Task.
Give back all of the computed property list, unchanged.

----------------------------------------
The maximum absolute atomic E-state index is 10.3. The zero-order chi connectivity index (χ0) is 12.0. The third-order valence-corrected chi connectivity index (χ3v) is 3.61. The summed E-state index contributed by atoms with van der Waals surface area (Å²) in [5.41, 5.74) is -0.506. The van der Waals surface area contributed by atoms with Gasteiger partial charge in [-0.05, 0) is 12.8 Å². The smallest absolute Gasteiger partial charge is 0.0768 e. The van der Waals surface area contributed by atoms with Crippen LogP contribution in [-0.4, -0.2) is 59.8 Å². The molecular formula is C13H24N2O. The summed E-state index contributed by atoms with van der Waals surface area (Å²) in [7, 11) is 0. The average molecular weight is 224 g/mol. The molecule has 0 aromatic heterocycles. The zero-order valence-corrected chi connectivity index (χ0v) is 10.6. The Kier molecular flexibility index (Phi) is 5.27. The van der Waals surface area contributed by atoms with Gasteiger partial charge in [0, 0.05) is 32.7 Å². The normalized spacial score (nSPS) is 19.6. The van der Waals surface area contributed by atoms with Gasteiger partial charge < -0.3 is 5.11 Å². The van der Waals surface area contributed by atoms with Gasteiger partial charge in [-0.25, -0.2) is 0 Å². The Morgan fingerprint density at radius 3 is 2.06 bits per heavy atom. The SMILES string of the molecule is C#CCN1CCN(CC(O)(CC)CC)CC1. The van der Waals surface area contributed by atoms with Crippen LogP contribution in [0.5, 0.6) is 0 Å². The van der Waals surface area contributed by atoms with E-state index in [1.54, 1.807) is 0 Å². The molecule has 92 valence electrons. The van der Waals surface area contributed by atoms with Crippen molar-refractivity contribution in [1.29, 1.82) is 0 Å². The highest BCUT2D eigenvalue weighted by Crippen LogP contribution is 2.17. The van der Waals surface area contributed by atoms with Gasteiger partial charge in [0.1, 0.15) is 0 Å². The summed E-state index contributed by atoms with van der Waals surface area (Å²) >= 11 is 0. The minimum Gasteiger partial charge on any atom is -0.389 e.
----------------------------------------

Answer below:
The maximum absolute atomic E-state index is 10.3. The zero-order chi connectivity index (χ0) is 12.0. The third-order valence-corrected chi connectivity index (χ3v) is 3.61. The summed E-state index contributed by atoms with van der Waals surface area (Å²) in [5.41, 5.74) is -0.506. The van der Waals surface area contributed by atoms with Gasteiger partial charge in [-0.05, 0) is 12.8 Å². The smallest absolute Gasteiger partial charge is 0.0768 e. The van der Waals surface area contributed by atoms with Crippen LogP contribution in [-0.4, -0.2) is 59.8 Å². The molecular formula is C13H24N2O. The summed E-state index contributed by atoms with van der Waals surface area (Å²) in [7, 11) is 0. The average molecular weight is 224 g/mol. The molecule has 0 aromatic heterocycles. The zero-order valence-corrected chi connectivity index (χ0v) is 10.6. The Kier molecular flexibility index (Phi) is 5.27. The van der Waals surface area contributed by atoms with Gasteiger partial charge in [0, 0.05) is 32.7 Å². The normalized spacial score (nSPS) is 19.6. The van der Waals surface area contributed by atoms with Gasteiger partial charge < -0.3 is 5.11 Å². The van der Waals surface area contributed by atoms with Gasteiger partial charge in [-0.25, -0.2) is 0 Å². The Morgan fingerprint density at radius 3 is 2.06 bits per heavy atom. The SMILES string of the molecule is C#CCN1CCN(CC(O)(CC)CC)CC1. The van der Waals surface area contributed by atoms with Crippen LogP contribution in [0.5, 0.6) is 0 Å². The van der Waals surface area contributed by atoms with E-state index in [1.54, 1.807) is 0 Å². The molecule has 92 valence electrons. The van der Waals surface area contributed by atoms with Crippen molar-refractivity contribution in [1.29, 1.82) is 0 Å². The highest BCUT2D eigenvalue weighted by Crippen LogP contribution is 2.17. The van der Waals surface area contributed by atoms with Gasteiger partial charge in [0.1, 0.15) is 0 Å². The summed E-state index contributed by atoms with van der Waals surface area (Å²) >= 11 is 0. The minimum Gasteiger partial charge on any atom is -0.389 e.